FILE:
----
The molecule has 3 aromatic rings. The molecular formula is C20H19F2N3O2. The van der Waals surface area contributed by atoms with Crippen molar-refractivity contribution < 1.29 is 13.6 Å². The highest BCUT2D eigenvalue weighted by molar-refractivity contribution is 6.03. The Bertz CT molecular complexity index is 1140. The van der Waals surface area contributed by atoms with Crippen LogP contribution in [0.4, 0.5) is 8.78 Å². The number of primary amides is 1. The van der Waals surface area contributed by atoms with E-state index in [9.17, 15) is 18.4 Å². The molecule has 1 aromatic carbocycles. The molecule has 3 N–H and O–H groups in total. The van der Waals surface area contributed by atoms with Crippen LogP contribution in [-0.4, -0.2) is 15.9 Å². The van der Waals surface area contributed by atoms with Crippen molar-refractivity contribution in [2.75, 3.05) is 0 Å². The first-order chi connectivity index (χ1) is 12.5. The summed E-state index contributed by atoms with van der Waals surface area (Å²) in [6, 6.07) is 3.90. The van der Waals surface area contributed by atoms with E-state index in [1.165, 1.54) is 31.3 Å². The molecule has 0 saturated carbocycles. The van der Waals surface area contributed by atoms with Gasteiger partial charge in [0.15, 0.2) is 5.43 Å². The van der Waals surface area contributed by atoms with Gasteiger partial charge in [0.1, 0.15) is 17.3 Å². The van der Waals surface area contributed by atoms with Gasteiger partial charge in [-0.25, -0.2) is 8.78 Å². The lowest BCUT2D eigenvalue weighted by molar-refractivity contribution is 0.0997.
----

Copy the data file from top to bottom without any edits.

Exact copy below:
The molecule has 3 aromatic rings. The molecular formula is C20H19F2N3O2. The van der Waals surface area contributed by atoms with Crippen molar-refractivity contribution < 1.29 is 13.6 Å². The highest BCUT2D eigenvalue weighted by molar-refractivity contribution is 6.03. The Bertz CT molecular complexity index is 1140. The van der Waals surface area contributed by atoms with Crippen LogP contribution in [0.4, 0.5) is 8.78 Å². The number of primary amides is 1. The van der Waals surface area contributed by atoms with E-state index in [9.17, 15) is 18.4 Å². The molecule has 1 aromatic carbocycles. The molecule has 3 N–H and O–H groups in total. The van der Waals surface area contributed by atoms with Crippen LogP contribution in [-0.4, -0.2) is 15.9 Å². The van der Waals surface area contributed by atoms with Crippen molar-refractivity contribution in [2.75, 3.05) is 0 Å². The first-order chi connectivity index (χ1) is 12.5. The summed E-state index contributed by atoms with van der Waals surface area (Å²) in [6, 6.07) is 3.90. The van der Waals surface area contributed by atoms with E-state index in [1.165, 1.54) is 31.3 Å². The molecule has 0 saturated carbocycles. The van der Waals surface area contributed by atoms with Gasteiger partial charge in [0.15, 0.2) is 5.43 Å². The van der Waals surface area contributed by atoms with Gasteiger partial charge in [0.1, 0.15) is 17.3 Å². The van der Waals surface area contributed by atoms with Gasteiger partial charge in [-0.25, -0.2) is 8.78 Å². The lowest BCUT2D eigenvalue weighted by molar-refractivity contribution is 0.0997.